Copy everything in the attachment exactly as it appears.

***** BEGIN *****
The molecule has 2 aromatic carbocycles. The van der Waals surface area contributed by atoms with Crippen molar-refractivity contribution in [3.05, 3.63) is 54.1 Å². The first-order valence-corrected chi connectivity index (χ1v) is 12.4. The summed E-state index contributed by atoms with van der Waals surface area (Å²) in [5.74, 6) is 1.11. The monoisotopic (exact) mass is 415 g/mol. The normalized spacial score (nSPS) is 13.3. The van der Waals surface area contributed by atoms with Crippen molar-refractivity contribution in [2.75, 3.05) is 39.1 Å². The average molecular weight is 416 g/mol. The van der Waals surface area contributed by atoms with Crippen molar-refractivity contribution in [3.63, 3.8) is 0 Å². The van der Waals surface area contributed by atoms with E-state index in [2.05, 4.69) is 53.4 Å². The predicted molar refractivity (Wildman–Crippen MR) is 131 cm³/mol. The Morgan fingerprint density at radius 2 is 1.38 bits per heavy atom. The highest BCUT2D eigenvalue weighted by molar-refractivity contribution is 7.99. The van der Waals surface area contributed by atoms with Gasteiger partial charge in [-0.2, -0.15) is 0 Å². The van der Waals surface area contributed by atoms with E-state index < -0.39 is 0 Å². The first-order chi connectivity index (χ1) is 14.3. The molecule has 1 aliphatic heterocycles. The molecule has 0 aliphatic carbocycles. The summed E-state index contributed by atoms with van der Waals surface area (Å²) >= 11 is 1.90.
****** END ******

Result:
The molecule has 2 aromatic carbocycles. The van der Waals surface area contributed by atoms with Crippen molar-refractivity contribution in [3.05, 3.63) is 54.1 Å². The first-order valence-corrected chi connectivity index (χ1v) is 12.4. The summed E-state index contributed by atoms with van der Waals surface area (Å²) in [5.74, 6) is 1.11. The monoisotopic (exact) mass is 415 g/mol. The normalized spacial score (nSPS) is 13.3. The van der Waals surface area contributed by atoms with Crippen molar-refractivity contribution in [2.75, 3.05) is 39.1 Å². The average molecular weight is 416 g/mol. The van der Waals surface area contributed by atoms with Crippen molar-refractivity contribution in [3.63, 3.8) is 0 Å². The van der Waals surface area contributed by atoms with E-state index in [2.05, 4.69) is 53.4 Å². The predicted molar refractivity (Wildman–Crippen MR) is 131 cm³/mol. The Morgan fingerprint density at radius 2 is 1.38 bits per heavy atom. The highest BCUT2D eigenvalue weighted by molar-refractivity contribution is 7.99. The van der Waals surface area contributed by atoms with Gasteiger partial charge in [-0.2, -0.15) is 0 Å². The van der Waals surface area contributed by atoms with E-state index < -0.39 is 0 Å². The first-order chi connectivity index (χ1) is 14.3. The molecule has 1 aliphatic heterocycles. The molecule has 0 aliphatic carbocycles. The summed E-state index contributed by atoms with van der Waals surface area (Å²) >= 11 is 1.90.